As you recall, data is a collection of facts (numbers, text, even audio and video files) that is processed into usable information. Much like a spreadsheet, a database is a collection of such facts that you can then slice and dice in various ways to extract information or make decisions. However, the advantage and primary use of a database over a spreadsheet is its ability to handle a large volume of data and yet allow for quick access to the information that is desired.
Databases are everywhere now and impact our lives in a multitude of ways. It can accurately be said that “your life is in a database” or, more accurately, in multiple databases, and information about you (a retrieval of facts about you) is easily accessible. Your shopping history, credit history, medical history, even your driving history, is stored in one or more databases.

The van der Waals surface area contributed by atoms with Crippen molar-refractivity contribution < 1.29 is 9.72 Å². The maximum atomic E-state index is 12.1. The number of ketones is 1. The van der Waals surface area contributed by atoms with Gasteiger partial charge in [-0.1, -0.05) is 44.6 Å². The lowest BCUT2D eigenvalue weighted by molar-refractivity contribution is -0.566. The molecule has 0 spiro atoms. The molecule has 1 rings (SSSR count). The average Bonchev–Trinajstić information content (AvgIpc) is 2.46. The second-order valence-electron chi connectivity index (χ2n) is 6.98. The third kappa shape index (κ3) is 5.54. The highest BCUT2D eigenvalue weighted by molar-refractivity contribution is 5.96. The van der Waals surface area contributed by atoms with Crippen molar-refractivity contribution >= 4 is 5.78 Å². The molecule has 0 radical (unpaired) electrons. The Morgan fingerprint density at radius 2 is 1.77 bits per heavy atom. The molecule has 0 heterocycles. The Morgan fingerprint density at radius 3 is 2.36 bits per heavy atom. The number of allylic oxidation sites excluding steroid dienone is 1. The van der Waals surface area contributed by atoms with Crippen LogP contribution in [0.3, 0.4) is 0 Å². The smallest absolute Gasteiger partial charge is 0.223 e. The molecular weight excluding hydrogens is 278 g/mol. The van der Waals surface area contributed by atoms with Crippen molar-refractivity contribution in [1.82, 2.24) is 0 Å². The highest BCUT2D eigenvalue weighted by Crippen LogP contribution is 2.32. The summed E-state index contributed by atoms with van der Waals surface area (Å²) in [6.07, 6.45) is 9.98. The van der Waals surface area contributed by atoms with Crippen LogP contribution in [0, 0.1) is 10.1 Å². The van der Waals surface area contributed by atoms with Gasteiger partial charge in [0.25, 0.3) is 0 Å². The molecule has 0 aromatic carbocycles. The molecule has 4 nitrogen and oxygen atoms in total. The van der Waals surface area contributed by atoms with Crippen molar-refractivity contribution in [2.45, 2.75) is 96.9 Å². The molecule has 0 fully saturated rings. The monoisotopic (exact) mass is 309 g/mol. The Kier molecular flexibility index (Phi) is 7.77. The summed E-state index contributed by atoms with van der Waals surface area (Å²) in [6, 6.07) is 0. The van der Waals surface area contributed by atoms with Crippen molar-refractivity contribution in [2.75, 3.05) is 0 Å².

This exercise will introduce you to the basic building blocks of any database – fields, records, and files (also called tables). Although you will create a database with a single table containing a small amount of data about computer vendors, the more applicable use of databases involves the creation of many tables linked together with a common field or “key.” Regardless of the size of the database, the data is stored in the same way – in fields which are combined to create a record. And those records are stored in a file or table. The data is entered into the field via a data entry form, and the information is extracted (to answer a particular question or need) via reports and/or queries.
Create a vendor database and related reports and queries to capture contact information for potential PC vendors. This information will be used to populate an MS Access database.